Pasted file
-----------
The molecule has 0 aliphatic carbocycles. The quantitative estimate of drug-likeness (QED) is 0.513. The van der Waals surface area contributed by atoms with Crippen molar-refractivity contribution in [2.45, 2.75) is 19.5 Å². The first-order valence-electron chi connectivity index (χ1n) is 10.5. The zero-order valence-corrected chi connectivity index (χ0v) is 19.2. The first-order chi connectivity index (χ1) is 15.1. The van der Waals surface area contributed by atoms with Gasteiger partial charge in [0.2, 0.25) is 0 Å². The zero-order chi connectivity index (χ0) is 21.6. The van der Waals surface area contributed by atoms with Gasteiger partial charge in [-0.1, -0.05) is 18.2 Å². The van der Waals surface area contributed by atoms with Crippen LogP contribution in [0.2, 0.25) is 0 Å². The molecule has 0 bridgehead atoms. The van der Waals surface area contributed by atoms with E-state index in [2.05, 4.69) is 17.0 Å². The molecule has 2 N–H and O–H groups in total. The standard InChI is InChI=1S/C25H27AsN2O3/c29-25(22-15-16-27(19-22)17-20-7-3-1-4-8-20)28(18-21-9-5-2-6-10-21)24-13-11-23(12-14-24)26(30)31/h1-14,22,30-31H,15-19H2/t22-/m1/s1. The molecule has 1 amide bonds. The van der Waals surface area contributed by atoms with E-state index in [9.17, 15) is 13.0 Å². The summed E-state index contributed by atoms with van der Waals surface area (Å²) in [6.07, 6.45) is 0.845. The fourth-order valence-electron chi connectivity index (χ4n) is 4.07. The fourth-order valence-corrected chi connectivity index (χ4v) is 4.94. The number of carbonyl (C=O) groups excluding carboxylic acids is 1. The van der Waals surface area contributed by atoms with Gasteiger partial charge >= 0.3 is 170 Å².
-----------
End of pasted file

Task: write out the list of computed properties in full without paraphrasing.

The molecule has 0 aliphatic carbocycles. The quantitative estimate of drug-likeness (QED) is 0.513. The van der Waals surface area contributed by atoms with Crippen molar-refractivity contribution in [2.45, 2.75) is 19.5 Å². The first-order valence-electron chi connectivity index (χ1n) is 10.5. The zero-order valence-corrected chi connectivity index (χ0v) is 19.2. The first-order chi connectivity index (χ1) is 15.1. The van der Waals surface area contributed by atoms with Gasteiger partial charge in [0.2, 0.25) is 0 Å². The zero-order chi connectivity index (χ0) is 21.6. The van der Waals surface area contributed by atoms with Gasteiger partial charge in [-0.1, -0.05) is 18.2 Å². The van der Waals surface area contributed by atoms with Crippen LogP contribution in [0.2, 0.25) is 0 Å². The molecule has 0 bridgehead atoms. The van der Waals surface area contributed by atoms with E-state index in [2.05, 4.69) is 17.0 Å². The molecule has 2 N–H and O–H groups in total. The standard InChI is InChI=1S/C25H27AsN2O3/c29-25(22-15-16-27(19-22)17-20-7-3-1-4-8-20)28(18-21-9-5-2-6-10-21)24-13-11-23(12-14-24)26(30)31/h1-14,22,30-31H,15-19H2/t22-/m1/s1. The molecule has 1 amide bonds. The van der Waals surface area contributed by atoms with E-state index in [9.17, 15) is 13.0 Å². The summed E-state index contributed by atoms with van der Waals surface area (Å²) in [6.07, 6.45) is 0.845. The fourth-order valence-electron chi connectivity index (χ4n) is 4.07. The fourth-order valence-corrected chi connectivity index (χ4v) is 4.94. The number of carbonyl (C=O) groups excluding carboxylic acids is 1. The van der Waals surface area contributed by atoms with Gasteiger partial charge >= 0.3 is 170 Å².